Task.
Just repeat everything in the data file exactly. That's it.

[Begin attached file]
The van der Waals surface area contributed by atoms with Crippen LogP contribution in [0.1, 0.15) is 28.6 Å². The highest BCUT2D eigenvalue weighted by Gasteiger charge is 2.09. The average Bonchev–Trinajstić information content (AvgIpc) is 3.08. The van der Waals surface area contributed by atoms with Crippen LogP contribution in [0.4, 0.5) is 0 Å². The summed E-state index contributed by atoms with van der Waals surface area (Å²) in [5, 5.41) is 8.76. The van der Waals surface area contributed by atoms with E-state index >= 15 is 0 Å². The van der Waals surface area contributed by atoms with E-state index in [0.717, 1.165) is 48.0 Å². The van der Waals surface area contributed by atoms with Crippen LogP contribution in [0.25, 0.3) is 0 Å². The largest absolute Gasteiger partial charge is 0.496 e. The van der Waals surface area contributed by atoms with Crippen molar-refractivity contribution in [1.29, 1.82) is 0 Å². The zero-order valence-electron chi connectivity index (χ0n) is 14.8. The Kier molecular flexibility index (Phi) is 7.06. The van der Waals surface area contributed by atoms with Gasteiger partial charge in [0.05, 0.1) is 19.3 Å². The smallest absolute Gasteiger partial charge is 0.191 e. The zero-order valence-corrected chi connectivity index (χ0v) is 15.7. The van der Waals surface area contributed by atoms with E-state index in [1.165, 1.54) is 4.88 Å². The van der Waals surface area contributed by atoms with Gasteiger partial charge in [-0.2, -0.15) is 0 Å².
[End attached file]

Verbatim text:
The van der Waals surface area contributed by atoms with Crippen LogP contribution in [0.1, 0.15) is 28.6 Å². The highest BCUT2D eigenvalue weighted by Gasteiger charge is 2.09. The average Bonchev–Trinajstić information content (AvgIpc) is 3.08. The van der Waals surface area contributed by atoms with Crippen LogP contribution in [0.4, 0.5) is 0 Å². The summed E-state index contributed by atoms with van der Waals surface area (Å²) in [5, 5.41) is 8.76. The van der Waals surface area contributed by atoms with E-state index >= 15 is 0 Å². The van der Waals surface area contributed by atoms with E-state index in [0.717, 1.165) is 48.0 Å². The van der Waals surface area contributed by atoms with Crippen LogP contribution in [0.25, 0.3) is 0 Å². The largest absolute Gasteiger partial charge is 0.496 e. The van der Waals surface area contributed by atoms with Crippen molar-refractivity contribution in [1.29, 1.82) is 0 Å². The zero-order valence-electron chi connectivity index (χ0n) is 14.8. The Kier molecular flexibility index (Phi) is 7.06. The van der Waals surface area contributed by atoms with Gasteiger partial charge in [0.05, 0.1) is 19.3 Å². The smallest absolute Gasteiger partial charge is 0.191 e. The zero-order valence-corrected chi connectivity index (χ0v) is 15.7. The van der Waals surface area contributed by atoms with E-state index in [1.165, 1.54) is 4.88 Å². The van der Waals surface area contributed by atoms with Gasteiger partial charge in [-0.2, -0.15) is 0 Å².